Fanning connects with role in ‘Watchers’

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LOS ANGELES, June 8, (Agencies): It can sometimes be difficult for child actors to shed public conceptions of them as a kid, hindering them from being taken seriously in Hollywood as adults. But at 30, Dakota Fanning is feeling better than ever about her creative voice and agency. “At this point in my life, I feel very settled in like who I am and what I want and what I don’t want and what I like and what I don’t like,” she said while promoting her latest film, “The Watchers,” which hit theaters Friday.

That’s not to say Fanning didn’t receive critical acclaim almost as soon as her career began. She is, after all, the youngest person to receive a Screen Actors Guild Award nomination – she was 7 at the time – in the show’s nearly 30-year history for her performance in “I Am Sam.” But in the more than two decades since that 2001 breakout role, Fanning has learned a lot about the nature of the business and how to achieve both success and satisfaction in it, something that inspired her to start a production company with her sister and fellow actor, Elle Fanning.

“Being an actor for so long, you are reliant on other people to want you to be in their movie, to pick you, to believe in you,” she said of their decision to launch Lewellen Pictures. “Eventually you’re like, ‘Well, I just kind of want to make that happen for myself.’” Fanning has made a lot happen for herself, including earning a degree from New York University despite working consistently since the age of 5. While in school, she studied the portrayal of women in film – something she says she has always been interested in, especially when it comes to female characters who aren’t necessarily “likable.” “People are people and make mistakes and don’t always do the right thing. And I think sometimes people can be afraid to portray female characters in their totality with the messy parts too,” she said.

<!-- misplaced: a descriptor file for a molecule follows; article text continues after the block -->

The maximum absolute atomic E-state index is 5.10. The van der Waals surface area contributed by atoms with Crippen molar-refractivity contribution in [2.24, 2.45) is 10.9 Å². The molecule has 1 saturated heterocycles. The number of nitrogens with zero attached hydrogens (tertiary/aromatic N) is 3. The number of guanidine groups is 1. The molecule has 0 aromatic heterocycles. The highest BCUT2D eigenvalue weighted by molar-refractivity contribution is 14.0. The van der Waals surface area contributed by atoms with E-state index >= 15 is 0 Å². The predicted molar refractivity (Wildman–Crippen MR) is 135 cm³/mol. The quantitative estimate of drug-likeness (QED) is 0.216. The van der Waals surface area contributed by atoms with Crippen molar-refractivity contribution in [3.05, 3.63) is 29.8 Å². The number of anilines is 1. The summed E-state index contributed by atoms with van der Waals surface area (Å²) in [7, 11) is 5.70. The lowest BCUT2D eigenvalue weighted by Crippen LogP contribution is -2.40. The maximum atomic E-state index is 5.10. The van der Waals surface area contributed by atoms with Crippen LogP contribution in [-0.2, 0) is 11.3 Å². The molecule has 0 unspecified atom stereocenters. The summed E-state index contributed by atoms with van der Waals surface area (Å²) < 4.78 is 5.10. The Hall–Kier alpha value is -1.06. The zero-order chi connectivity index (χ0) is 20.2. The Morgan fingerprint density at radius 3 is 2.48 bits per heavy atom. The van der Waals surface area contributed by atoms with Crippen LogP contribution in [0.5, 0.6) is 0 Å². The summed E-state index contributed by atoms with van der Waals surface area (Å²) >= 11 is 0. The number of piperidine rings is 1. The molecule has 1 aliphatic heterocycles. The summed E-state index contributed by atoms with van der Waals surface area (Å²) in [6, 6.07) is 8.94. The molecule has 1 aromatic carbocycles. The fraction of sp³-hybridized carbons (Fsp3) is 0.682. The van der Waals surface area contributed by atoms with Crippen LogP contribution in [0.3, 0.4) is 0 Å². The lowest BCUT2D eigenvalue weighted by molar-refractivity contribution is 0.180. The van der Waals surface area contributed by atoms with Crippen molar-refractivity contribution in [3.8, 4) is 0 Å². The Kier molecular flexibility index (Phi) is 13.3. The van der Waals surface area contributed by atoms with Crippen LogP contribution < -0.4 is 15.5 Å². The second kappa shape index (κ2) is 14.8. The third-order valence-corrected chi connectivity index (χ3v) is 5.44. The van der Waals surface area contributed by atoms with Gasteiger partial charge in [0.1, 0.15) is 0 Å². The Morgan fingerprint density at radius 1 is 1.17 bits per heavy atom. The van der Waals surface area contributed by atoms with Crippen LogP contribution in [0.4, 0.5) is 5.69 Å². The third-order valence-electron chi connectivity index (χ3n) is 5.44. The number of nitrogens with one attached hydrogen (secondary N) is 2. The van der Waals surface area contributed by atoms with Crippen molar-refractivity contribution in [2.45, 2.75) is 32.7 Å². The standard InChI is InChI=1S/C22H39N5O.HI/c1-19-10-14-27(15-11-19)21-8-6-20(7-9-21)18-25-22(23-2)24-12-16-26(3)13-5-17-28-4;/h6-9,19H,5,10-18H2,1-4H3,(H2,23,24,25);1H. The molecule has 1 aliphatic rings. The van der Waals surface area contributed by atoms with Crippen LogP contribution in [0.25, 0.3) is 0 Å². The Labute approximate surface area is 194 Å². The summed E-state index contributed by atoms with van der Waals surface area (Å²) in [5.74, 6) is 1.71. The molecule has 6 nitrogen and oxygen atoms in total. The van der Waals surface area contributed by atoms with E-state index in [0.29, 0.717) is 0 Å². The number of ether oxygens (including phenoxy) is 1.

“I’m always interested in exploring that and not being afraid to play a character that’s not – I mean, I don’t even know what likable means. Who’s likable?” The realness of Fanning’s character in “The Watchers” is part of what drew her to the role, something she and director Ishana Night Shyamalan bonded over. Based on A. M. Shine’s novel of the same name, the film is a kind of psychological horror fantasy which tells the story of Mina (Fanning), a free-thinking young artist who gets trapped with a group of strangers in an Irish forest full of mysterious creatures. “There was a relatability to the character that I was playing that we both could really understand,” Fanning said.

“Being a woman in your 20s and figuring things out.” As the daughter of M. Night Shyamalan – who produced the film – it’s no surprise that both directing and horror are in Ishana Night Shyamalan’s blood. But although she grew up immersed in the world of filmmaking, visiting her dad’s sets, it took years before it occurred to her that directing could be in her own future. “My experience is that the kind of filmmaker role is very much suited to a male kind of psyche. It’s sort of about being confident and loud and controlling a space. And so that was very difficult for me to understand how I could fit into that,” Shyamalan recalled. But in recent years, she’s observed a changing ethos permeating filmmaking – one she is encouraged by – that helped her realize she could do it.

“It’s my feeling that there’s like a wave of just a different, kind of like phase two of filmmaking, where I think it can be accessible to a lot more types of people. And that’s very necessary,” she said. “The types of stories that we tell and the ethics of the process I think in some ways need to be redefined or reinvented for this era.”

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